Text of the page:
What helps me do this is to remind myself that preferences, “I want this and not that,” and, “It should be this way and not that way,” belong to the mental constructions of our Ego’s. They are not real. And therefore, they are not necessary. They are simply an idea, my preference. This is why spiritual and religious traditions ask us to surrender to “God’s” will over our own. They, too, know that our will comes from a place within that seeks security over vitality. This part of us seeks safety over experience. The entropy of the known and seemingly predictable over the aliveness of growth and newness.

    We humans have the amazing ability to imagine. To imagine new worlds. To imagine and then enact behaviors to reach these possible futures. “What Could be,”  and “What is yet to be” is indeed miraculous. This faculty is what makes us different from animals. We can take a step back, reflect on ourselves and our lives (New Year’s  resolutions) and imagine new futures for ourselves. I love our human capacity for “Could be.” I have made a living for over two decades helping people imagine themselves into new ways of behaving and responding, into new futures, into new ways of understanding and relating to themselves and others.

    I am all for “Could be.”  AND  I want to invite myself and you to fully be grateful for what is, embracing the yucky parts of “Here” before we start to imagine a different “Could be.”  Embrace the reality we have.  Poet David Whyte suggests in his articulation of conversational leadership/Invitas that we “Come to ground. That we meet the reality we have, not the one we wish we had.” I think the reality we have has its own secret treasures.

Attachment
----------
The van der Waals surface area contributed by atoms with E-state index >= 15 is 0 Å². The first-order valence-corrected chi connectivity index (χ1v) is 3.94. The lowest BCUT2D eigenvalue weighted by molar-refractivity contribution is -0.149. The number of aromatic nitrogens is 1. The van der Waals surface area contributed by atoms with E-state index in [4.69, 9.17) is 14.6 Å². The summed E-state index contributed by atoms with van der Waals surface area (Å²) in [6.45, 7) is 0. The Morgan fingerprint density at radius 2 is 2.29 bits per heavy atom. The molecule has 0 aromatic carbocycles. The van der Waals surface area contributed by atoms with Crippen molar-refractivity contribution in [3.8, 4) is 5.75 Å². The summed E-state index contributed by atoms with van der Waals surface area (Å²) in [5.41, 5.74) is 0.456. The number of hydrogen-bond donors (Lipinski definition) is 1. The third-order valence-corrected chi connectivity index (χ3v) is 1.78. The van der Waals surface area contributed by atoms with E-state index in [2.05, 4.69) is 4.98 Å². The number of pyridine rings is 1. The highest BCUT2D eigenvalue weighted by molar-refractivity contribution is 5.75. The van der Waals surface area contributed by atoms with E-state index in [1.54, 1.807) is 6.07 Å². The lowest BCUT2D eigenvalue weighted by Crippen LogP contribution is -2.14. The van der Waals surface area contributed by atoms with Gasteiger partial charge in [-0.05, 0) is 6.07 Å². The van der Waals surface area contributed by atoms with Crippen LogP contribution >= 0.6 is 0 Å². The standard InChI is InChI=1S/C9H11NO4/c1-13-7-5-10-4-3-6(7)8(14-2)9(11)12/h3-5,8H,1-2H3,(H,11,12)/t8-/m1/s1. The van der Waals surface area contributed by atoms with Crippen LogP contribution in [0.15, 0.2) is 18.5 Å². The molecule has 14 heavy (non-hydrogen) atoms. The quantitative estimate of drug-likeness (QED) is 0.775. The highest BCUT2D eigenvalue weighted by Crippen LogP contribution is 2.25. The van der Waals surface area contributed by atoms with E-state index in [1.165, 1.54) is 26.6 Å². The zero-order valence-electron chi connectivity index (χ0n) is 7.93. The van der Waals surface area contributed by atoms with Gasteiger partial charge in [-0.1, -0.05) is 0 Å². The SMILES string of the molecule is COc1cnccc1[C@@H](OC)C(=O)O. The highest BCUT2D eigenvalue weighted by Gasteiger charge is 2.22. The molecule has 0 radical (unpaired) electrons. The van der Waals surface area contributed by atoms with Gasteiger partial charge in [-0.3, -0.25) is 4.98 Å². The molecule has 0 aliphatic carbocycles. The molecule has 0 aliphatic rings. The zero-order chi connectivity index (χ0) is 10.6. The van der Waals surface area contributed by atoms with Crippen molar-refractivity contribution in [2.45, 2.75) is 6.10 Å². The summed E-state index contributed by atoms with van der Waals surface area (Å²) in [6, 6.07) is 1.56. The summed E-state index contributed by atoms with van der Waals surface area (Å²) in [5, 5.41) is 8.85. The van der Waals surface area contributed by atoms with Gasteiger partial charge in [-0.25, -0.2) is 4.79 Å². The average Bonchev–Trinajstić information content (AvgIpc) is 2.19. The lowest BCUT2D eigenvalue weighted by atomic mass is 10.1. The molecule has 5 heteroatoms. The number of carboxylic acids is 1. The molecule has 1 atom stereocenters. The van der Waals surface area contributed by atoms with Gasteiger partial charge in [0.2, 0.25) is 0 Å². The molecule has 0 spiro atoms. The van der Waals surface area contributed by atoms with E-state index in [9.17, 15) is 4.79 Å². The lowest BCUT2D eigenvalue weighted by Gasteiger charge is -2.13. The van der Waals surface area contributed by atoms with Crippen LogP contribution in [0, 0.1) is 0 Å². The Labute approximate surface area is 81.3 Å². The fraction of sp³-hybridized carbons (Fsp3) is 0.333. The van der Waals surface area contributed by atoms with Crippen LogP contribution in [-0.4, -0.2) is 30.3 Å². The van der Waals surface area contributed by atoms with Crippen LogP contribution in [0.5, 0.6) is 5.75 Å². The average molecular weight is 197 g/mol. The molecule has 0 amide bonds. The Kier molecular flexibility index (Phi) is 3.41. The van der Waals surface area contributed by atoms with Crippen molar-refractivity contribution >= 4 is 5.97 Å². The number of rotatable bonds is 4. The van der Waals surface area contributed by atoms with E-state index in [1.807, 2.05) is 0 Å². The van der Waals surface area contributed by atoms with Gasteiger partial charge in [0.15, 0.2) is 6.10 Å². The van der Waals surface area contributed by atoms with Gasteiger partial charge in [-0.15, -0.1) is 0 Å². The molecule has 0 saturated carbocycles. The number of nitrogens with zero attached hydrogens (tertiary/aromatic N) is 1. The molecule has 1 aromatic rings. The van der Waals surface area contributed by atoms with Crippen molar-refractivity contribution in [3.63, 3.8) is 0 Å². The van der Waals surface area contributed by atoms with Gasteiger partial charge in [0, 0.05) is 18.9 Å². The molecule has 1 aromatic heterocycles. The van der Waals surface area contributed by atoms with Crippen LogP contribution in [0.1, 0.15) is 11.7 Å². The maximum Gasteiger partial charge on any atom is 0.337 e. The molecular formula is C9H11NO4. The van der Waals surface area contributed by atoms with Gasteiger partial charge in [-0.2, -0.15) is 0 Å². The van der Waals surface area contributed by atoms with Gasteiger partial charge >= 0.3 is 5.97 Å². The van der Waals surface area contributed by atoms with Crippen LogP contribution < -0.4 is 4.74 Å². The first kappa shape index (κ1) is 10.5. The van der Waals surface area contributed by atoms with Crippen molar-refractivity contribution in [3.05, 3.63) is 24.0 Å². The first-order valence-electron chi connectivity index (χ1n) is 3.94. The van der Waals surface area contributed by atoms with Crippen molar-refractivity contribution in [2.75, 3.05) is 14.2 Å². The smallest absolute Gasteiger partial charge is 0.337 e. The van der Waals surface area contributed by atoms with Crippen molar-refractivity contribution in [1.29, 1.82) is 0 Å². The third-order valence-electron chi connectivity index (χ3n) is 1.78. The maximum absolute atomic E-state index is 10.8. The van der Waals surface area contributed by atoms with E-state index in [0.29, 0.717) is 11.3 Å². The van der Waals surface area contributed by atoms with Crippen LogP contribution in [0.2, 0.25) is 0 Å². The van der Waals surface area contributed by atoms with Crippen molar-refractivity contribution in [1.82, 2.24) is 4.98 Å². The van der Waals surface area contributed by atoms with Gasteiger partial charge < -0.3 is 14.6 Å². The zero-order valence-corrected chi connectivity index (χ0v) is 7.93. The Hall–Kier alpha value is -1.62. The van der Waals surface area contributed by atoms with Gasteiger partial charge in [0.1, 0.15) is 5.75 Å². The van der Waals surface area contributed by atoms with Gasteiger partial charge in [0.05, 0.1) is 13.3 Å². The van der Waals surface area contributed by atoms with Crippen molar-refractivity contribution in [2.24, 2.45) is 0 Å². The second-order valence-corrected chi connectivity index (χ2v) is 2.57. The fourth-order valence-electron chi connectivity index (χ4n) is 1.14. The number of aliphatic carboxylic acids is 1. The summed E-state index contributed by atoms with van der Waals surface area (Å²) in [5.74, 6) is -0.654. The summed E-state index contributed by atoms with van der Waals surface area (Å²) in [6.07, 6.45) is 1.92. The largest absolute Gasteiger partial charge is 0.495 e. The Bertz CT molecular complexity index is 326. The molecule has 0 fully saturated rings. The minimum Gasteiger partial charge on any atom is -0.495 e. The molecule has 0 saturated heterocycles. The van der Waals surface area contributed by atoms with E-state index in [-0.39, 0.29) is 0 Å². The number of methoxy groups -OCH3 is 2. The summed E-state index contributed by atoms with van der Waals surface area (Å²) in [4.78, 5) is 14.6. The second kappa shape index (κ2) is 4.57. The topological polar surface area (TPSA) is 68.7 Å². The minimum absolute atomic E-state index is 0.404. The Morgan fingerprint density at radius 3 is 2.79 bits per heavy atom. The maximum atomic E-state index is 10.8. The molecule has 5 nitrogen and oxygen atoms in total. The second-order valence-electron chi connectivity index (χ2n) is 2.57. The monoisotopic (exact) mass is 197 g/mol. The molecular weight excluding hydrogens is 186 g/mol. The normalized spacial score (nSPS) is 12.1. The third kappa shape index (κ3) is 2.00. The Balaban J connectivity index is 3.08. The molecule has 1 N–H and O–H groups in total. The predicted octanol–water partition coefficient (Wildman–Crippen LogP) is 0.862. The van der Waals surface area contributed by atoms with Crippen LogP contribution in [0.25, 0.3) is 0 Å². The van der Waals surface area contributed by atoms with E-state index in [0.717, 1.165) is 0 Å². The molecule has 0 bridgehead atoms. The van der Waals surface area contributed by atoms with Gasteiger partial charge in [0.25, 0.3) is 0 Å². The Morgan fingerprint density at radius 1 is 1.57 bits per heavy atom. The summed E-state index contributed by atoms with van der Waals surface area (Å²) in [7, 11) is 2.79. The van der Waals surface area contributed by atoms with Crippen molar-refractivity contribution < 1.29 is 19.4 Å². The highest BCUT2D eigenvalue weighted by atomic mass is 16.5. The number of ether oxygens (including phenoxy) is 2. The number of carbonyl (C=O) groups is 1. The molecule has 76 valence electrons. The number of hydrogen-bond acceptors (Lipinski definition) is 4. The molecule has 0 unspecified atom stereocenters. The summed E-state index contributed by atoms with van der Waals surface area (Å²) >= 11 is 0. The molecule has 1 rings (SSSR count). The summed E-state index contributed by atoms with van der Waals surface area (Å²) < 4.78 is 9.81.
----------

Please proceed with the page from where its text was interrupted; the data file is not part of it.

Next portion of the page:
Why do this?   For the sake of being able to chart our course forward from a  place of the soul’s revelation. Our soul desires are our true desires.  They are  often very  different than the preferences of our  Ego’s.  They are the ineffable and the abiding.   They reside in that still place within us that Eliot would have us wait in. They are “the dancing.”  Within their sweet embrace we do not hope for the wrong thing. There we do not love the wrong thing.  There, “the darkness shall be the light, and the stillness the dancing.”

    And there lies the originality that was born in each of us.

    May this holy season,  this winter of Waiting bring each of you the peace that  surpasses  all understanding.
















    December 24th, 2019 | admin | Comments Off on “Always we hope someone else has the answer, some other place will be better… | Tags: , , , , , ,

About Nancy


Nancy C. Wonders is an interior designer. The “interiors” she designs are psychological, not physical, space -- a client’s personal interior landscape, or the emotional barometer of a team, or an entire organization. Nancy’s office includes a “design bar” where clients have a chance to re-invent how they see themselves and/or their organizations. These re-structurings result in discovering what is fresh, new and alive. This discovery prompts profound, immediate change, on both the inside and in interactions with others. Read more»